Yet all this success meant little to Archimedes, who was enamored only of the beauty of the mathematical ideas themselves. As Plutarch relates:
…[Archimedes] placed his whole affection and ambition in those purer speculations where there can be no reference to the vulgar needs of life; studies, the superiority of which to all others is unquestioned, and in which the only doubt can be whether the beauty and grandeur of the subjects examined, or the precision and cogency of the methods and means of proof, most deserve our admiration.
Imagine that! He didn’t think of all the money he could make from his inventions, the great career he could have with the king, or the power he could win for himself or his country. The truths he learned were beautiful and grand, the proofs he offered were precise and powerful, and that was all he desired. [Read the entire amazing story of Plutarch at:http://www.math.nyu.edu/~crorres/Archimedes/Siege/Plutarch.html]
Archimedes’ attitude was shared widely by the ancient Greeks. Euclid, whose work, The Elements, was the geometry textbook from his time through the eighteenth century, gave birth to a little story indicating his attitude to the subject.
Someone who had begun to read geometry with Euclid, when he had learnt the first theorem, asked Euclid, "What shall I get by learning these things?" Euclid called his slave and said, "Give him threepence, since he must make gain out of what he learns."
The Greeks realized that mathematics offered the young mind its first immediate encounter with Truth. Early education taught basic reading and calculating skills, and developed a taste for beautiful and noble actions and ideas. Through these efforts, the youth were made receptive to their culture. But geometry, the study of shapes through measurement, and arithmetic, the study of fascinating kinds of numbers, contained truths that transcended any human society. Right triangles and ellipses belong to no man; they are instances of a beautiful, ordered reality that is eternal and divine. Students learned that such truth exists, and that their minds could see it.
For them, this was sufficient justification for mathematical study. But it had a higher purpose—to prepare the mind and heart for the pursuit of wisdom, philosophy itself. "Let no one come to our school who has not first learnt the elements of Euclid," reputedly read a sign on the door of Plato’s Academy. Centuries later Boethius developed the name, quadrivium, to indicate that arithmetic, geometry, astronomy and music are the “four-fold road” to philosophy.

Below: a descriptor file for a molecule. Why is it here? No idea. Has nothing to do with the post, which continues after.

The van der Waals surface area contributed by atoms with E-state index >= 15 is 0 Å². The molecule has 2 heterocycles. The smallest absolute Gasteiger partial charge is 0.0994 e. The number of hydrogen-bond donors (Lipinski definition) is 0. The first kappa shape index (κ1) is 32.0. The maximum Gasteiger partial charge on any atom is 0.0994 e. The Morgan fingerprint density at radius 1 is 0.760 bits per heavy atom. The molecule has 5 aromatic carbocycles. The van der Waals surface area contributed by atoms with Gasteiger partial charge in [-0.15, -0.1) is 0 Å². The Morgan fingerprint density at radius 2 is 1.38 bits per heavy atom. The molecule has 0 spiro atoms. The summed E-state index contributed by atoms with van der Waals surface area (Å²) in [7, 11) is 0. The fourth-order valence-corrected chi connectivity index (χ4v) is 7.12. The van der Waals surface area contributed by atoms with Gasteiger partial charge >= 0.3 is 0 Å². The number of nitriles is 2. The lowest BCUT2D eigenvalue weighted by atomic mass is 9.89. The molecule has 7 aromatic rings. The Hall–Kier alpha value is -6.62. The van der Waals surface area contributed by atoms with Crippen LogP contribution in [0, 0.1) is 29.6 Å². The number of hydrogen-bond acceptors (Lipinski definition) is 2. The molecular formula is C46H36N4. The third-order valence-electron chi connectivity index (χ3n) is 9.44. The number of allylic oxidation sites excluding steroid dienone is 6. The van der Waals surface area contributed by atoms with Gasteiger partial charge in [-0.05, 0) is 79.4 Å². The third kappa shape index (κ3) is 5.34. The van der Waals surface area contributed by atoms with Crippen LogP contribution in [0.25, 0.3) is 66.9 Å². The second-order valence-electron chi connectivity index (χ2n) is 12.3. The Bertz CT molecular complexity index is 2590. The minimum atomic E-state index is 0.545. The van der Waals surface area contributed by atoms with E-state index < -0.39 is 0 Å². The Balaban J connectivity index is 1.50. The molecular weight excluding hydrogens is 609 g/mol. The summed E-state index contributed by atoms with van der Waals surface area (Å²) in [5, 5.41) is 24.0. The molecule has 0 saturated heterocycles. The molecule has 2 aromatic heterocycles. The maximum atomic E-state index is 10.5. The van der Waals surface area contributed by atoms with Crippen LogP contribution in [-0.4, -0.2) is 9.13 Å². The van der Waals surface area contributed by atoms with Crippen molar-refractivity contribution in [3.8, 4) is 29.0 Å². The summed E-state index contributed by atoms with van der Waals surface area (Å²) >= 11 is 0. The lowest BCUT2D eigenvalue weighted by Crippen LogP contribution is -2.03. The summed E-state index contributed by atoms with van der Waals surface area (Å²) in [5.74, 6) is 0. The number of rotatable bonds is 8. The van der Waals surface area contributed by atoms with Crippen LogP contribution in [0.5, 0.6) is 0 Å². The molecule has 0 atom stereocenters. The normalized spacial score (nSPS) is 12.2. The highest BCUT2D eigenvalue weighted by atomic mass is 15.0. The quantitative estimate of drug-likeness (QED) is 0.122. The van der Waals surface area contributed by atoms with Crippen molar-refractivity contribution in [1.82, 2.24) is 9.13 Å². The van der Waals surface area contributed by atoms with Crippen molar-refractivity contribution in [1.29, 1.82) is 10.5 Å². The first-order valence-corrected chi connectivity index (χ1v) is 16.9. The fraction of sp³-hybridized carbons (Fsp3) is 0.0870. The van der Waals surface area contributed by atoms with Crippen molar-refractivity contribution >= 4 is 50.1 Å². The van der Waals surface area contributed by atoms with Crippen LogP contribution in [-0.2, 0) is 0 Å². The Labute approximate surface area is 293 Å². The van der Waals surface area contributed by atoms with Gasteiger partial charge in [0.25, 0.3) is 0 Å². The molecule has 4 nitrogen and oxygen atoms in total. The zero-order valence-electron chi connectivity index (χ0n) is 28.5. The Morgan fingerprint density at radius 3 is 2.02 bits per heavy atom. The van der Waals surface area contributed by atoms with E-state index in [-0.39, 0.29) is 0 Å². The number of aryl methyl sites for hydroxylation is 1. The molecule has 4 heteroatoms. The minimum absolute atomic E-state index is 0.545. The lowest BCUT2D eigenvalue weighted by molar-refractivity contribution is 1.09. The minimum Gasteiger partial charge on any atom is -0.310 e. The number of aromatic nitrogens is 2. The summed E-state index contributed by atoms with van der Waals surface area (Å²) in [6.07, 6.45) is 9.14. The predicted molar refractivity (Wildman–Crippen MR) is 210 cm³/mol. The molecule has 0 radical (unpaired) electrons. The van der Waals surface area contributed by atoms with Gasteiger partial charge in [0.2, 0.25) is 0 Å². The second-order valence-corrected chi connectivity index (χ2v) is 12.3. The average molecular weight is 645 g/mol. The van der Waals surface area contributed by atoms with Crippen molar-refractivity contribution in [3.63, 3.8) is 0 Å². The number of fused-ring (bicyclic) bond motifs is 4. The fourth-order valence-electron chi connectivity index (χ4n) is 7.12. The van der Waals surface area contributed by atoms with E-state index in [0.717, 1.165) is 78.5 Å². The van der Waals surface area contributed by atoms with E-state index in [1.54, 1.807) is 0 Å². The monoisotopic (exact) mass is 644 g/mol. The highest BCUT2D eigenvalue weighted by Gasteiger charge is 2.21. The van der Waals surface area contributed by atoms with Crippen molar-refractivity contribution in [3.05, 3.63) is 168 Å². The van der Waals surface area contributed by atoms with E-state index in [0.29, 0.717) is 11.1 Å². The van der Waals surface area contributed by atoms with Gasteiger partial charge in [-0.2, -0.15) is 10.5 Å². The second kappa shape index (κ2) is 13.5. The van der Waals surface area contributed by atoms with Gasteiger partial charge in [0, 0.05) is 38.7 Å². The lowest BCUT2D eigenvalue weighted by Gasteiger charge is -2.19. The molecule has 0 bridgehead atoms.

Today, mathematics is viewed in a very different light. Many signs point to a problem with our schools in teaching mathematics, but the interpretation of these signs shows that math is seen exclusively as a tool for engineering, science, computers, and careers.
A presidential panel declared math education in the United States "broken" yesterday and called on schools to focus on ensuring that children master fundamental skills that provide the underpinnings for success in higher math and, ultimately, in high-tech jobs. Washington Post, March 14, 2008
As Catholic educators, we need to grasp every opportunity to introduce our students to the divine. Mathematics—as the Greeks understood it—is one way to do that. Most students will never use the mathematical problem-solving techniques drilled into them in high school either in their careers or daily lives. But, if they have the blessing to study Euclid III.16, they will never forget that no straight line can be stuck between the tangent and the circle, no matter what they or others might think or want. And, as St. Augustine, St. Thomas Aquinas and others would tell them, this in its own way is knocking on heaven’s door.